The show of emotion – extremely rare for Obama – was met with loud applause.
“What you guys have accomplished will go in the annals of history,” Obama said.
At his final campaign rally Monday in Iowa, a few tears rolled down Obama’s cheek as he delivered his last stump speech.
Massachusetts Gov. Deval Patrick, speaking on CNN’s “Piers Morgan Tonight,” said he found Obama’s emotional display in the campaign video “incredibly moving.”
“Putting aside whose side you’re on, who you voted for, to see a president of the United States being that raw, that emotional with his campaign volunteers and to see Barack Obama openly weeping at one stage, very unusual, very moving,” said Patrick, a Democrat.
Dan Rather, the former CBS anchor, said the moment was “unique in the history of the American presidency.”
“I’m not sure there has ever been any American president, perhaps no world leader that I know of in my lifetime, who has come out with that raw emotion in a very attractive way,” Rather said on CNN. “Again, whether you like his politics or not, for a lot of people this is going to be a case of ‘the ice man cracketh’ because he had this image of President Barack Obama as cool, ice water in his veins kind of person, and he can be that way.”
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A tale of two Obama acceptance speeches
By Jena McGregor, Published: November 7
To compare the two speeches is to see a leader who has learned much about how divided the country stands and how difficult change can be.
The author of The President as Leader talks about the four leadership qualities that define excellence in the White House.
It was a far cry from “change has come to America” and the “true genius of America: that America can change,” both memorable moments from the 2008 speech. There was plenty of truth to those statements, but also an element of presumption.
This time, the rhetoric was tempered with realism. Rather than invoking “a new spirit of patriotism” and reminding us that Lincoln said “we are not enemies but friends” who “must not break our bonds of affection”— lines from the 2008 speech—Obama repeatedly acknowledged the painful realities of divisive politics. In 2012, he called political arguments “a mark of our liberty” and admitted “we will disagree, sometimes fiercely, about how to get there.” His tone was positive, hopeful, but also restrained and sober about the challenges he’ll face.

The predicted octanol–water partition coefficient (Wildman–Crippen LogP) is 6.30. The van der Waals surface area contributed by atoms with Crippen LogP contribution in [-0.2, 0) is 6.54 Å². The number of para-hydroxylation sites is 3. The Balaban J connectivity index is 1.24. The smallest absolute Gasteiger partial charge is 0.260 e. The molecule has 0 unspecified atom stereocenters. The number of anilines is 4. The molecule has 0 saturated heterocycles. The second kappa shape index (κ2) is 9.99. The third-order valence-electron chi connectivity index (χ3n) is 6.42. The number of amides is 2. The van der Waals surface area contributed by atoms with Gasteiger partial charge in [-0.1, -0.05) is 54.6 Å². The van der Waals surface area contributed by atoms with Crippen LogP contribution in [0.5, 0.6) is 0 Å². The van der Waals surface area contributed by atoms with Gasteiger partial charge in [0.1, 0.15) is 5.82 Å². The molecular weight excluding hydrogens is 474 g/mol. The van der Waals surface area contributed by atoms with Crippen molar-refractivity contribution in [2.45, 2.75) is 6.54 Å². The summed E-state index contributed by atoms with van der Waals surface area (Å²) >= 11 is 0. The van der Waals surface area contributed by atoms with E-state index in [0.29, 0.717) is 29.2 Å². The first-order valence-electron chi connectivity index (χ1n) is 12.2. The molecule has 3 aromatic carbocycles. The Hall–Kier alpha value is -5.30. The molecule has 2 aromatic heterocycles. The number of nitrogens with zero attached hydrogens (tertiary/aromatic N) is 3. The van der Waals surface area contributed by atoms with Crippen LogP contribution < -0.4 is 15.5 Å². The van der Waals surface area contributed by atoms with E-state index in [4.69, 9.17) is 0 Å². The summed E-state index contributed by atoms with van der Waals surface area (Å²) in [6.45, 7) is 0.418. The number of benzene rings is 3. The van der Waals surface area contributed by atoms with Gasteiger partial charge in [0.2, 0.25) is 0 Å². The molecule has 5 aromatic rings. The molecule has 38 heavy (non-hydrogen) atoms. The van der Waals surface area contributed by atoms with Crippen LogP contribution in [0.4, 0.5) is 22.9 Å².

Conservative opinion writers are again calling Obama’s 2012 win one of “hope over experience.” But after four years of trying to lead a country so bitterly divided, it’s clear from the two acceptance speeches that this is a leader who has learned something from his four years in office. Changing our political dysfunction is less about ending our differences or stopping our political acrimony, the president seems to know now, and more about leading the country toward some semblance of common ground. He now faces the extraordinary challenge of helping us find it.
Jena McGregor is a columnist for the Washington Post’s On Leadership section.
More from On Leadership:
What makes an excellent president
Like On Leadership? Follow us on Facebook and Twitter:
@post_lead | @jenamcgregor | @lily_cunningham
The Republican establishment has tried since November 2008 to paint Obama as an “affirmative action” president, “unworthy” of his election. It no doubt helped lead to venom and vitriolic hatred that was spewed on this very website over the last two years.
And it was politically unnecessary. It was a foolish gambit that backfired.
There were plenty of minorities who wondered if Obama hadn’t paid his dues and was unprepared for prime time or had any plans for moving the country FORWARD. That was understood from DAY ONE.
But rather than make that argument absent the racial overtones, the Republican leadership decided that it would do all it could to publicly disrespect President-elect and later President Obama because of the color of his skin.
And it was this style of leadership against which the minorities of this country joined with liberal white men and white women frightened by the anti- abortion, pro-rape rhetoric that even found Mitt Romney unwilling or unable to condemn or control.
This second speech was boiler plate. In the next few weeks, President Obama has to find away to address the elephant in the room. He has to find a way to tell the Republican leadership, “I’m black; get over it and let’s move FORWARD.”
President Barack Obama
Barack H. Obama is the 44th President of the United States.
His story is the American story — values from the heartland, a middle-class upbringing in a strong family, hard work and education as the means of getting ahead, and the conviction that a life so blessed should be lived in service to others.
With a father from Kenya and a mother from Kansas, President Obama was born in Hawaii on August 4, 1961. He was raised with help from his grandfather, who served in Patton’s army, and his grandmother, who worked her way up from the secretarial pool to middle management at a bank.
After working his way through college with the help of scholarships and student loans, President Obama moved to Chicago, where he worked with a group of churches to help rebuild communities devastated by the closure of local steel plants.
He went on to attend law school, where he became the first African-American president of the Harvard Law Review. Upon graduation, he returned to Chicago to help lead a voter registration drive, teach constitutional law at the University of Chicago, and remain active in his community.